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Document Max. Freq Min. Freq
James D. Porter, Confederate Military History, a library of Confederate States Military History: Volume 7.1, Tennessee (ed. Clement Anselm Evans) 72 12 Browse Search
Rebellion Record: a Diary of American Events: Documents and Narratives, Volume 10. (ed. Frank Moore) 60 8 Browse Search
Robert Underwood Johnson, Clarence Clough Buell, Battles and Leaders of the Civil War. Volume 3. 33 5 Browse Search
Comte de Paris, History of the Civil War in America. Vol. 4. (ed. Henry Coppee , LL.D.) 20 2 Browse Search
Col. J. Stoddard Johnston, Confederate Military History, a library of Confederate States Military History: Volume 9.1, Kentucky (ed. Clement Anselm Evans) 19 1 Browse Search
Southern Historical Society Papers, Volume 9. (ed. Reverend J. William Jones) 17 1 Browse Search
William F. Fox, Lt. Col. U. S. V., Regimental Losses in the American Civil War, 1861-1865: A Treatise on the extent and nature of the mortuary losses in the Union regiments, with full and exhaustive statistics compiled from the official records on file in the state military bureaus and at Washington 13 1 Browse Search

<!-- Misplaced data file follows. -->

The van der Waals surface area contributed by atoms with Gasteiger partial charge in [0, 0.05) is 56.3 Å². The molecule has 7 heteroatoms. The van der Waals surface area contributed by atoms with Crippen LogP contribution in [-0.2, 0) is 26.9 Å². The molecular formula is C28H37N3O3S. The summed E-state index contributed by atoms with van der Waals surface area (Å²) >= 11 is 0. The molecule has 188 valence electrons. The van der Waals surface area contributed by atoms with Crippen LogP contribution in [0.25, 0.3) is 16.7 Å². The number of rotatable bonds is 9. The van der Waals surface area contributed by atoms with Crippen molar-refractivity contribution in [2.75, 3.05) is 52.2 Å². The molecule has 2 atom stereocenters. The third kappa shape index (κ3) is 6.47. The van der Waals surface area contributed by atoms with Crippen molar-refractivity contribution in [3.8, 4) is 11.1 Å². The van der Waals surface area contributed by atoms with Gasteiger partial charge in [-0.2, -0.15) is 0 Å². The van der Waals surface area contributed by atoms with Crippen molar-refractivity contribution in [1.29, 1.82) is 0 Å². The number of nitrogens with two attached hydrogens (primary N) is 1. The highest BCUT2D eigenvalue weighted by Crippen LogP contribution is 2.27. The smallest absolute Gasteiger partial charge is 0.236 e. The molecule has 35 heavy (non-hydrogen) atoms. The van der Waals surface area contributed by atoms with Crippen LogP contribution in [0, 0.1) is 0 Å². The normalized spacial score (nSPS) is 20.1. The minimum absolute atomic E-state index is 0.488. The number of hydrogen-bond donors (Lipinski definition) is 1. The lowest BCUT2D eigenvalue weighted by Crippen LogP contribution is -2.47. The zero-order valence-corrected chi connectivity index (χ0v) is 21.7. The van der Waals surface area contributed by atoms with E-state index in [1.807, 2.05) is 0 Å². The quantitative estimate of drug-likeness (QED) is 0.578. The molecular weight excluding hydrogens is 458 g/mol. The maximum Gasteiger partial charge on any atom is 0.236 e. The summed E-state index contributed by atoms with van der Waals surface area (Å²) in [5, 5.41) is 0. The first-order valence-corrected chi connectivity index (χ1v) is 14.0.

Rebellion Record: a Diary of American Events: Documents and Narratives, Volume 5. (ed. Frank Moore) 12 4 Browse Search
Official Records of the Union and Confederate Armies, Chapter XXII: Operations in Kentucky, Tennessee, North Mississippi, North Alabama, and Southwest Virginia. March 4-June 10, 1862., Part II: Correspondence, Orders, and Returns. (ed. Lieut. Col. Robert N. Scott) 10 2 Browse Search
Southern Historical Society Papers, Volume 11. (ed. Reverend J. William Jones) 10 2 Browse Search
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Browsing named entities in The Daily Dispatch: September 29, 1863., [Electronic resource]. You can also browse the collection for Preston Smith or search for Preston Smith in all documents.

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y. The number of killed is small compared with the number of wounded, which is unusually large, and the wounds are unusually slight. Many of the wounded of the enemy fell into our hands, and all of his dead, together with about forty pieces of artillery, several thousand small arms, between six and eight thousand prisoners, (some of whom were wounded,) and between twenty-five and thirty stands of colors. Among our own casualties were several general and field officers, including Brig.-Gens. Preston Smith and Deishler killed, Maj.-Gen. Hood badly wounded, and Brig.-Gen. Dan. Adams severely wounded and in the hands of the enemy. Brig.-Gen. Benning received a slight wound, though he still remains in the saddle. Monday was devoted to the care of the wounded, the burial of the dead, and the gathering up of the arms and other trophies of the battle. The enemy withdrew to Missionary Ridge Sunday night, and on Monday night continued his retreat to Chattanooga and the Tennessee river